Originally Posted by cliff tate
if you are useing a older catelog the 361 edsel had a higher pin to top.power house in bakesfield show 390 and 360 use the same piston, that is car to lite truck. cliff
NOPE, all current within 4-5 years, however they do correspond EXACTLY with the older ones I have also. Just for general info...the 360/390 use the same head...Soooo a 360 WOULD have a lower compression with the exact same deck height( which usually is within several thousands) as a 390 because there is less to compress..pretty simple logic. Your measurements must be from the top of the pin bore and measured with a ruler because they are no where near specs. Plus, the measurements you gave were opposite of the real world...the 352/360 have a higher pin height than the 390 and you have them the reverse.
In a 2002 Silv-0-lite catalog, one I randomly grabbed from the files...a '68-'76 360 ( much later than the Edsel 361) piston # is 1131 with the 1.76 pin height, a '68-'76 390 uses a 1139 piston with a 1.66 pin height..once again your numbers don't add up. Finally Ford's part numbers are different with the 390 using a R suffix and the 360 using an A suffix, so what you are saying is that even Ford uses a different number for the same piston...you'll have to do better than that. I suspect that you put a 390 crank into a 390 you thought was a 360 and that's why the pistons were the same.
I will look at my piston cross reference catalog, although you didn't mention the manufacturer the number is a pretty standard number, I'm willing to bet your parts guy is very uninformed. I hate it when I have to get out my parts catalogs, but that's one thing nice about being a machinist for years...I have them. There is NO catalog that list them the same, Sterling(395P for the 360 and 304NP for the 390). The Federal Mogul book listed as one 360 option a piston with similar characteristics as the 390, but tstated the compression would be lower than 8-1, and it too had a different number than the 390. I couldn't locate the number you posted so there may be a company that sells the same one for both applications, that doesn't haowever mean that they are the same.. at least from Ford and that is what I am referring to and many piston manufacturers make pistons that are unique to each engine. As I mentioned earlier, you can use the same piston, but because of the difference in pin height the compression will be much less and cause a lack of power if used in a 360 instead of the correct ones.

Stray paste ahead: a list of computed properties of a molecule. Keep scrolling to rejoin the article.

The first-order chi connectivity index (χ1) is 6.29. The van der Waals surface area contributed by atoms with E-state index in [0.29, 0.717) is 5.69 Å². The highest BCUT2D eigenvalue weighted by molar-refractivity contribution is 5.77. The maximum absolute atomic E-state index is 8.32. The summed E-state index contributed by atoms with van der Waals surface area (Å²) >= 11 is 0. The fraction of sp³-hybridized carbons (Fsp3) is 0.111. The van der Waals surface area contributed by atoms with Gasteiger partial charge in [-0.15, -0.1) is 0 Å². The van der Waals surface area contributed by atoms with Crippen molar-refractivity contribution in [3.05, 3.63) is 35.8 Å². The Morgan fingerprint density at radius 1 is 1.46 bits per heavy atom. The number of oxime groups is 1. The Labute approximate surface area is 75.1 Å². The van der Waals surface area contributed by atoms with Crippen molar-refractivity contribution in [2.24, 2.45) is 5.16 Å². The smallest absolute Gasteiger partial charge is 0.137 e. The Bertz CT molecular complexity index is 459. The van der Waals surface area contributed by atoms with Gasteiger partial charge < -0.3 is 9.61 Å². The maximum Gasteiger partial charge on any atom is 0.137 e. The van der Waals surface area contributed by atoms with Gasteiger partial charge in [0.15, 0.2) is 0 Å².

The pin height is not the same in all the catalogs, however they all show a taller one for the 360. Some of that is a result of a variance made for oversize pistons to keep the compression from escalating when bored. You will find that most aftermarket (stock replacement type) pistons have a little lower compression height for each oversize they go up. That helps allow for head/block milling as well as the increase in displacement.
Just to convolute the issue some The 352 has a taller pin height than the 360 being 1.8xx( depending on which model it varied some). So technicly if you could get an oversize piston for a 352 that you could use in a .010 360 block, you'd have a lot more compression than what Ford was even building them. Of course the 360 served most of it's life in a unleaded age and gas was getting lower in octane.

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  #38 (permalink)  
Old 05-04-2008, 10:05 AM
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Quote:
Originally Posted by 68novafan
lots of good info, thanks you guys so much, the more people that put in there 2 cents the more everyone learns
My error i did get the piston hight crossed 352 had higher deck from top of piston by.040, mr 428 as far as me assem a 390 in error of a 360 you are rather ignorent, i have 38 years working with engines and my measurements are with vearnear calipers. i am getting my info from actual iron not a comic book. also this site is not for insulting users it is for sharing info why dont you phone power house at 661 861 0125 they will supply the same piston for a 390 4v as a 360 lite truck. my reserch is i am doing a 352 and haveing trouble getting pistons and local machine shop sugests useing 390 4vs and boreing the 352 .050 .so i am getting info frome a fellow machinist and ther parts man plus recently ordered pistons from power house, for use in a 390 or 360 LITE truck. the 390 is in and running, deck hight was in spec.
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  #39 (permalink)  
Old 05-20-2008, 08:22 PM
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well my A.D.D. has settled down and i have purchased a 1972 truck 390. going to get a refresh and the droped down in. more reasearch on what to do it the 390 is underway. got to love the internet and the unlimited amount of info that it offers.
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Old 07-16-2010, 03:29 AM
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Originally Posted by 68novafan
what all is involved with the 390 crank swap? is it cost affective?
throwing a 460 in the beast would be way too much dough for an old dump truck you would have to find a whole different transmission along with the bellhousing go with the FE you could put a 427 crrank in it and make it a 410 to make it one hell of a stroker, but really just put a 390 crank but internal parts DO NOT MIX like push rods, connecting rods etc. but external do like heads, intake etc. plus water sleaves are small on the 460 with such a big bore, they tend to over heat rather easily. trust me it wil save you alot of money in the long run reasearch the FE family alittle more ask some old ford dudes about the FEs you can pump out over 1000 hp outta these engines they really are something else, good luck!
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  #41 (permalink)  
Old 07-16-2010, 10:05 AM
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ford ses

some miss info hear,1 427 crank same stroke as 390,410 is 428 crank in 390. 360 to 390 use crank and rods frome 390,use 360 pistons as they ar 4v 390 pistons to start. buy a ford interchange book and avoid a disaster. good luck